The Use of PVA
PVA provided artists with an easily accessible, very strong, reliable medium. I can fully understand the appeal of it. I don’t have an issue; I don’t think there’s an ethical issue with the use of PVA in traditional ochre painting. All of these things are in context.
One of the things, I think the viewer identifies the ochre paintings, is that they’re matt, without any sheen. They present as matt and are bright and strong in colour. The level of PVA used as a medium can affect the finish, and there have been one or two times where I’ve seen paintings that have been done with ochre and PVA which have ended up with a bumper car shine to them.
PVA is a very strong medium. It does create some technical issues when you’re repairing these works because you’ve got to know exactly the level of PVA and other materials that have been used as a medium by the artist.
Q. There are other places outside Australia where ochre is used by Indigenous artists. Do they find their way to you occasionally as well?
I’ve worked on a range of material. Ochre’s been around for a long time, all over the world. In fact, some of the geophysical names for the various iron oxides, which we call ochre here, have been drawn from Latin and Greek origins. Yellow ochre, geologists will tell you, is limonite. That was used in Cypress well before Christ thousands of years ago. The Greek word for limonite means meadow and refers to the colour yellow because of the bright yellow plains of flowers that you see on the Greek islands.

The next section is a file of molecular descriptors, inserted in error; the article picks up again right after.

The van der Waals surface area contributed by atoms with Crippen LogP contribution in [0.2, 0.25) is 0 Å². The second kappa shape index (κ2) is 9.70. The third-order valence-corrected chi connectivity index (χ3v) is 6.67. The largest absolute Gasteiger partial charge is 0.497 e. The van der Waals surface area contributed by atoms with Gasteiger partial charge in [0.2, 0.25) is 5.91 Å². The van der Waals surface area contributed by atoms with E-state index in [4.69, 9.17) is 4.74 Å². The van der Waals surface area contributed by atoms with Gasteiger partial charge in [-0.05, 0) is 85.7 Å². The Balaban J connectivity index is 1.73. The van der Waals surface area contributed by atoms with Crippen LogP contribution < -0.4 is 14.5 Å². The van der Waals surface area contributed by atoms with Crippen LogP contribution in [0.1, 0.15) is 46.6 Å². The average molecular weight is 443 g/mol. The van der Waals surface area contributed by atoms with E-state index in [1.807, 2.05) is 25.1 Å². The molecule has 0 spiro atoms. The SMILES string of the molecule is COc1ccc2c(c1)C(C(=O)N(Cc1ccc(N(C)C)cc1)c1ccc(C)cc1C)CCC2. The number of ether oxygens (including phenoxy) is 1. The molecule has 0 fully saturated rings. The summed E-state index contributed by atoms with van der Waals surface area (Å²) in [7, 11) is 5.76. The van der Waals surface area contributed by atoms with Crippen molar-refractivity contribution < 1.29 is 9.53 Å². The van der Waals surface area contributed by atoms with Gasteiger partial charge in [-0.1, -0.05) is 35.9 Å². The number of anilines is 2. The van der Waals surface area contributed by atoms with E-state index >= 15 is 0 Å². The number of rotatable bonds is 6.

There’s enormous history behind the use of ochre. I’ve worked in Melanesia, Vanuatu, Flores and the Indonesian archipelago and with New Guinea art. Ochres were used extensively in all these places.
The Spirit of Ochre Painting
Q. When people come into the gallery and first see ochre paintings, they react to the earthy surface of it and the matt colour of it. There’s something very ingrained about that earth look. Do you think there’s something else about the spirit of those ochre paintings in the Indigenous world?
Absolutely. I’m an unabashed fan of this sort of material. I collect this style of Indigenous art. They’re about story, and their history, and about their interaction with the community. I find this work exciting.
Probably the most prominent and well-known Aboriginal artist working in ochre was Rover Thomas. I understand that you worked towards the exhibition that went to the Venice Biennale in 1990. What can you tell us about Rover and his attitudes and the way he used ochre?
He was just a wonderful, wonderful man. They call him the sort of patriarch of that type of ochre painting. Maybe Paddy Jamanji would also qualify for that title.